Some services are marketed as useful to helping keep elders safe from fraud.
We have found that older adults are disproportionately targeted, but once they are targeted they are not more likely to be victims. Most PSAs (public service announcements) are targeted at the elderly. Perhaps those messages are working, and maybe experience can outweigh cognitive decline.
3. Younger. Contrary to popular wisdom, younger adults actually are more vulnerable than older people, according to research by Judy Van Wyk of the University of Rhode Island and Karen A. Mason of Washington State University in the Journal of Contemporary Criminal Justice. People 18 to 25 stood a 77 percent chance of becoming victims compared to people 65 to 75, who had a 44 percent chance, according to the study.
Scam artists alter their tactics depending on the unique vulnerability of their targets, says DeLiema. A young woman might not fall for a 'grandparents scam' (in which con artists pose as a grandchild in trouble) but she might fall for a weight loss scheme or a juice cleanse or an anti-aging cream because she feels insecure about aging.
4. Living in Florida. Florida is the top state for consumer fraud complaints, with about 1,000 complaints per 100,000 residents, according to a report by 24/7 Wall St. based on Federal Trade Commission data.
Florida's dubious distinction may be because of its larger population of seniors, who are frequent targets of fraudsters. Other states with high rates of fraud include: Texas, New Jersey, Arizona, California, Maryland, Delaware, Michigan, Nevada and Georgia.
5. Lonely The AARP's 2014 report says that 66 percent of victims say that they "often or sometimes feel isolated."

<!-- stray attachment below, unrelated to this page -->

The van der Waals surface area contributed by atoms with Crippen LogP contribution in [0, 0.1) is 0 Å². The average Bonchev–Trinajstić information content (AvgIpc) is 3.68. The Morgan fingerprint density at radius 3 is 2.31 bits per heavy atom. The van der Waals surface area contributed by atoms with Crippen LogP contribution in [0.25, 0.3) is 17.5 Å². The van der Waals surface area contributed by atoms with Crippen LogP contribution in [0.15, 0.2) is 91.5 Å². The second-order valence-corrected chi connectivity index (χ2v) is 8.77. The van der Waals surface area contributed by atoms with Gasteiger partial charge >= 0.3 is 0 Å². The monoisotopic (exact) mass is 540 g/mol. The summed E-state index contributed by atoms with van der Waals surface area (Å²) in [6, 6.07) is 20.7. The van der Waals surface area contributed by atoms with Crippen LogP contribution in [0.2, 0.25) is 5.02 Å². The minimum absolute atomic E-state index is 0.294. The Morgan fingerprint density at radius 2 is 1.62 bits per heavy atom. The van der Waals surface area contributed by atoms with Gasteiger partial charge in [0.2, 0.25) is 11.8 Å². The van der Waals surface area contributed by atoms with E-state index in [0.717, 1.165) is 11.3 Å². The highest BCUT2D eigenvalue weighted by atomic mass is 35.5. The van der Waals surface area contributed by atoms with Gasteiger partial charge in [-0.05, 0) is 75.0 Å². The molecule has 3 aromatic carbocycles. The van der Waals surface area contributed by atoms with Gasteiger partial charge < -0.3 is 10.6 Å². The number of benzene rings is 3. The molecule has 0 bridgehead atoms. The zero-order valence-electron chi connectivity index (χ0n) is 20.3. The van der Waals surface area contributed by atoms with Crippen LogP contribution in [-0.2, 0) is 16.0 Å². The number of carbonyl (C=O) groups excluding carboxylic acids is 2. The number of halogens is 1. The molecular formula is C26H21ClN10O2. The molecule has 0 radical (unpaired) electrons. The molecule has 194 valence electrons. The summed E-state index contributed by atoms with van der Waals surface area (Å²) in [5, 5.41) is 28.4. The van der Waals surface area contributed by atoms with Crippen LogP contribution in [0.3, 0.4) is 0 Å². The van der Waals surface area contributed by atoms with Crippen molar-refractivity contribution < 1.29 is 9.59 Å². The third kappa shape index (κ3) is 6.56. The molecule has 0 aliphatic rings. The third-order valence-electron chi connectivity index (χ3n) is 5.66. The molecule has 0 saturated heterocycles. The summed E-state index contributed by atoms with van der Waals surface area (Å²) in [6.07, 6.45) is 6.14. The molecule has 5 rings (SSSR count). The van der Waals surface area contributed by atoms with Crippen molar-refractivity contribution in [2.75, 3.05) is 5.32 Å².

Dating sites are prime territory for fraud, partly because online encounters blur the lines between real and Internet relationships, says another AARP article. Loneliness can make people vulnerable to believing that their prayers have been answered, even when a "dream partner" met online is too good to be true.
The article tells how Enitan, a former scammer, worked:
RomanceScams.org, devoted to fighting online dating fraud, tells how to recognize a dating scam and how to proceed if you are a victim.
Using stolen credit card numbers, the scammer would flood dating sites with fake profiles. Victims can be found anywhere -- scammers also forage for connections on social media -- but dating services provide the most fertile territory. Profile photos are pirated from social media or other dating sites. To snare women, he'd pose as older men, financially secure and often in the military or in engineering professions. For male victims, he just needed a photo of an alluring younger woman: "Guys are easier to convince -- they're a bit desperate for beautiful girls." The common thread between them: loneliness. All his victims, Enitan says, described themselves as divorced or widowed. "The lonely heart is a vulnerable heart."